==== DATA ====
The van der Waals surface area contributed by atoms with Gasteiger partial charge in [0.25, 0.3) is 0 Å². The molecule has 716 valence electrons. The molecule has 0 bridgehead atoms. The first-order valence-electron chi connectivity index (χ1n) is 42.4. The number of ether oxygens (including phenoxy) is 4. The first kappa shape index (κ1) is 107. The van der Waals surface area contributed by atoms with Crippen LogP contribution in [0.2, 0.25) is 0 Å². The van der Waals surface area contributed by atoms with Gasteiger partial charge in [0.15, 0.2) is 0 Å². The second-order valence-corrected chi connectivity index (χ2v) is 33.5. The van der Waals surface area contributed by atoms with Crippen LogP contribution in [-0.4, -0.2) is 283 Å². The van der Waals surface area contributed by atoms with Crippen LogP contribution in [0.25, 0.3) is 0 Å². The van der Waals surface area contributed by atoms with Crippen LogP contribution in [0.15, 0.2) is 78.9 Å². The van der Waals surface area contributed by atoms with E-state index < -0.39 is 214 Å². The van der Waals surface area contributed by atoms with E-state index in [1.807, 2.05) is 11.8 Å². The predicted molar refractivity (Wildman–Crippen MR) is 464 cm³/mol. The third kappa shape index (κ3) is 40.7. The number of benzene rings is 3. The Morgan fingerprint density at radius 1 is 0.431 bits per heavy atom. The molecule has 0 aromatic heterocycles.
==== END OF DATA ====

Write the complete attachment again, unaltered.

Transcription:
The van der Waals surface area contributed by atoms with Gasteiger partial charge in [0.25, 0.3) is 0 Å². The molecule has 716 valence electrons. The molecule has 0 bridgehead atoms. The first-order valence-electron chi connectivity index (χ1n) is 42.4. The number of ether oxygens (including phenoxy) is 4. The first kappa shape index (κ1) is 107. The van der Waals surface area contributed by atoms with Crippen LogP contribution in [0.2, 0.25) is 0 Å². The van der Waals surface area contributed by atoms with Gasteiger partial charge in [0.15, 0.2) is 0 Å². The second-order valence-corrected chi connectivity index (χ2v) is 33.5. The van der Waals surface area contributed by atoms with Crippen LogP contribution in [-0.4, -0.2) is 283 Å². The van der Waals surface area contributed by atoms with Crippen LogP contribution in [0.25, 0.3) is 0 Å². The van der Waals surface area contributed by atoms with Crippen LogP contribution in [0.15, 0.2) is 78.9 Å². The van der Waals surface area contributed by atoms with E-state index < -0.39 is 214 Å². The van der Waals surface area contributed by atoms with E-state index in [1.807, 2.05) is 11.8 Å². The predicted molar refractivity (Wildman–Crippen MR) is 464 cm³/mol. The third kappa shape index (κ3) is 40.7. The number of benzene rings is 3. The Morgan fingerprint density at radius 1 is 0.431 bits per heavy atom. The molecule has 0 aromatic heterocycles.